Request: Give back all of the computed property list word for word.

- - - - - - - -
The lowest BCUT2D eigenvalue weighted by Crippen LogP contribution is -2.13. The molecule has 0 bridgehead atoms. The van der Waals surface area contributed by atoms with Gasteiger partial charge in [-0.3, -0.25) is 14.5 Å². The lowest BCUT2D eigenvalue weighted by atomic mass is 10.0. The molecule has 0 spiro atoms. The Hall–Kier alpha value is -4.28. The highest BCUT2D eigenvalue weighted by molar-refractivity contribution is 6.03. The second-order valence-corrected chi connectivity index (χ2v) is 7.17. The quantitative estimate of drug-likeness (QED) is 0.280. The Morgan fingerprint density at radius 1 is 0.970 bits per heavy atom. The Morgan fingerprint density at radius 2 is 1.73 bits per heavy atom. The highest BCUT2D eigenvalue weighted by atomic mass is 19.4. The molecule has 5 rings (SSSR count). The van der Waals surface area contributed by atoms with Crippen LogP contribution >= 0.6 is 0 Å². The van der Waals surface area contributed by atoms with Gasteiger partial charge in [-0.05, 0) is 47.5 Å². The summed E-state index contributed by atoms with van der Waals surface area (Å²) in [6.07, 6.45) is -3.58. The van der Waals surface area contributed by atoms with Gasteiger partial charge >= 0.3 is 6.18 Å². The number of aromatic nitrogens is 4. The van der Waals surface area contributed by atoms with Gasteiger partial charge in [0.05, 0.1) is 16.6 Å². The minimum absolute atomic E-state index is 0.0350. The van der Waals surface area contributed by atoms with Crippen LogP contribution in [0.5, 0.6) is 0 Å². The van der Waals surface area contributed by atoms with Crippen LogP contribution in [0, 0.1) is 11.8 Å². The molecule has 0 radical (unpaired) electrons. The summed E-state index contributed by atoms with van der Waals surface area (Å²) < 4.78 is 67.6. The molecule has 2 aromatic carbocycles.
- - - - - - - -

The lowest BCUT2D eigenvalue weighted by Crippen LogP contribution is -2.13. The molecule has 0 bridgehead atoms. The van der Waals surface area contributed by atoms with Gasteiger partial charge in [-0.3, -0.25) is 14.5 Å². The lowest BCUT2D eigenvalue weighted by atomic mass is 10.0. The molecule has 0 spiro atoms. The Hall–Kier alpha value is -4.28. The highest BCUT2D eigenvalue weighted by molar-refractivity contribution is 6.03. The second-order valence-corrected chi connectivity index (χ2v) is 7.17. The quantitative estimate of drug-likeness (QED) is 0.280. The Morgan fingerprint density at radius 1 is 0.970 bits per heavy atom. The Morgan fingerprint density at radius 2 is 1.73 bits per heavy atom. The highest BCUT2D eigenvalue weighted by atomic mass is 19.4. The molecule has 5 rings (SSSR count). The van der Waals surface area contributed by atoms with Crippen LogP contribution >= 0.6 is 0 Å². The van der Waals surface area contributed by atoms with Gasteiger partial charge in [-0.05, 0) is 47.5 Å². The summed E-state index contributed by atoms with van der Waals surface area (Å²) in [6.07, 6.45) is -3.58. The van der Waals surface area contributed by atoms with Gasteiger partial charge >= 0.3 is 6.18 Å². The number of aromatic nitrogens is 4. The van der Waals surface area contributed by atoms with Gasteiger partial charge in [0.05, 0.1) is 16.6 Å². The minimum absolute atomic E-state index is 0.0350. The van der Waals surface area contributed by atoms with Crippen LogP contribution in [0.5, 0.6) is 0 Å². The van der Waals surface area contributed by atoms with Crippen LogP contribution in [0, 0.1) is 11.8 Å². The molecule has 0 radical (unpaired) electrons. The summed E-state index contributed by atoms with van der Waals surface area (Å²) < 4.78 is 67.6. The molecule has 2 aromatic carbocycles.